Intentional Decomposition

Often focusing on modernist values of architecture, lifestyle and spaces, Alex Hartley’s (b. 1963) work questions the conventional qualities of the present and the expectations that construct contemporary life. Until 16 December, Victoria Miro gallery, London, showcase a major architectural intervention in the waterside garden.

A Gentle Collapsing II (2016), is one of Hartley’s most aggressive interventions to date, representing fractured elements from a domestic  building that has been seemingly exposed to the natural elements. Whilst also depicting a battle between the man-made and the organic environment, the piece also enforces a notion of time. Seeming to have undergone an accelerated process of ageing, the commission suggests a transportation into the future to better understand the fragility of the present. Moreover, the forced construction building evokes  a haunting and surreal reminder that much of our lives are led by a prevalent style or moment in time – which is more than capable of sudden decay.

Hartley’s most prominent project, Nowhere Island (2012), saw a vision come to life after an arctic expedition in which a newly formed island  had been created by a retreating glacier and was tugged to the British coast. There, 1,000s of people joined to form a “new nation.” The artist’s  interest in alternate ways to live together in society has been compounded by his wall-based work. As such, the new show displays  photographic, painterly and sculptural elements, which continue to document the battle between nature and artificial developments, , questioning the way modernist architecture attempts to situate itself within the landscape. This is evident in The chance to be someone else (2011), where modern architecture repeatedly attempts to break down the barriers between the outside world and its interiors.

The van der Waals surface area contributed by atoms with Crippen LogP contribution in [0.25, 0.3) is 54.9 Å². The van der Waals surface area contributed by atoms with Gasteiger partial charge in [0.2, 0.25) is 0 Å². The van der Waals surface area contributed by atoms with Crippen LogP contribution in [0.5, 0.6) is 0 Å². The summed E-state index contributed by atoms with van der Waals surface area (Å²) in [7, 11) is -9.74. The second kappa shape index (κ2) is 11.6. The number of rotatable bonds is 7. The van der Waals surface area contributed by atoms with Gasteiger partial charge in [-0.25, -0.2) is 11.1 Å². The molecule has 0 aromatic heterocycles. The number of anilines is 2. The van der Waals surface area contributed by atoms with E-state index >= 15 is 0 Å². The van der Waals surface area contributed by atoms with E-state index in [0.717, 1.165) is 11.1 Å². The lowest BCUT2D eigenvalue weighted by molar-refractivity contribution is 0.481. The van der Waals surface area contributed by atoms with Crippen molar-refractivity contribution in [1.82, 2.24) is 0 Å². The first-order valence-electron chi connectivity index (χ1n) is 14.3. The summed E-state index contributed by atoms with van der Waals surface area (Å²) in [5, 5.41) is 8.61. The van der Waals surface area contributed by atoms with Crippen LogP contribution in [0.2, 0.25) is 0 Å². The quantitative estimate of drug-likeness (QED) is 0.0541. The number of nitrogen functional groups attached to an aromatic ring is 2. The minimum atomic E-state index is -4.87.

Comprising multi-dimensions, the merged supports of plinth and frame, for example, further large-scale works present decomposed designs  in front of dense jungle scenery. Narratives of entropy and decay are ever present. Yet, for Hartley, it is also a territory that allows the imagination to roam freely, combining strains of past, future and present to create something new.

Alex Hartley: After you Left, runs until 16 December at Victoria Miro, London.  Find out more:

1. Alex Hartley A Gentle Collapsing II, (2016). Courtesy of the artist and Victoria Miro.